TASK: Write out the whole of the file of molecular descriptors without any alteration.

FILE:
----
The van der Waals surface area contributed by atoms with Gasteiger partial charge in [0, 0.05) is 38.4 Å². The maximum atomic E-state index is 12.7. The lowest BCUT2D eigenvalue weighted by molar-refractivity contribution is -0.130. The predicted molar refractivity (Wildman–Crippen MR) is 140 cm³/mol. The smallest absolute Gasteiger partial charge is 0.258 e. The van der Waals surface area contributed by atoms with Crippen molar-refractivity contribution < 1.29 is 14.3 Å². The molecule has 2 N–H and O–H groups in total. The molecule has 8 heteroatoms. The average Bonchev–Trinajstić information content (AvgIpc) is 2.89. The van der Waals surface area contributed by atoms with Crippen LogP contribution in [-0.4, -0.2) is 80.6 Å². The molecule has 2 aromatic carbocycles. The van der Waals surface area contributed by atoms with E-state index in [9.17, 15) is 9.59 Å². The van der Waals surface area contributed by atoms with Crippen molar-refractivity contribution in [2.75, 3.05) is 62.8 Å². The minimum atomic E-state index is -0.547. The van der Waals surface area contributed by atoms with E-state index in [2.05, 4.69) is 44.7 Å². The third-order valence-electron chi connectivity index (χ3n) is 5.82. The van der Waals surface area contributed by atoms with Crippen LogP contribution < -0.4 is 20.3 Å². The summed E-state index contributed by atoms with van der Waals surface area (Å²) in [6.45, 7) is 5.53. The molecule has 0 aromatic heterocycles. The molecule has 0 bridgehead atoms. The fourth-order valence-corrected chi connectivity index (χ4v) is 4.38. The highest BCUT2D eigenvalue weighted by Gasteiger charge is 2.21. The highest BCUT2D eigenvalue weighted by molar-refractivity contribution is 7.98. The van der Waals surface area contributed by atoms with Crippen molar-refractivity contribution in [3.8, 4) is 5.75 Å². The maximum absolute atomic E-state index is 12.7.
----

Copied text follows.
The van der Waals surface area contributed by atoms with Gasteiger partial charge in [0, 0.05) is 38.4 Å². The maximum atomic E-state index is 12.7. The lowest BCUT2D eigenvalue weighted by molar-refractivity contribution is -0.130. The predicted molar refractivity (Wildman–Crippen MR) is 140 cm³/mol. The smallest absolute Gasteiger partial charge is 0.258 e. The van der Waals surface area contributed by atoms with Crippen molar-refractivity contribution < 1.29 is 14.3 Å². The molecule has 2 N–H and O–H groups in total. The molecule has 8 heteroatoms. The average Bonchev–Trinajstić information content (AvgIpc) is 2.89. The van der Waals surface area contributed by atoms with Crippen LogP contribution in [-0.4, -0.2) is 80.6 Å². The molecule has 2 aromatic carbocycles. The van der Waals surface area contributed by atoms with E-state index in [9.17, 15) is 9.59 Å². The van der Waals surface area contributed by atoms with Crippen molar-refractivity contribution in [2.75, 3.05) is 62.8 Å². The minimum atomic E-state index is -0.547. The van der Waals surface area contributed by atoms with E-state index in [2.05, 4.69) is 44.7 Å². The third-order valence-electron chi connectivity index (χ3n) is 5.82. The van der Waals surface area contributed by atoms with Crippen LogP contribution < -0.4 is 20.3 Å². The summed E-state index contributed by atoms with van der Waals surface area (Å²) in [6.45, 7) is 5.53. The molecule has 0 aromatic heterocycles. The molecule has 0 bridgehead atoms. The fourth-order valence-corrected chi connectivity index (χ4v) is 4.38. The highest BCUT2D eigenvalue weighted by Gasteiger charge is 2.21. The highest BCUT2D eigenvalue weighted by molar-refractivity contribution is 7.98. The van der Waals surface area contributed by atoms with Crippen molar-refractivity contribution in [3.8, 4) is 5.75 Å². The maximum absolute atomic E-state index is 12.7.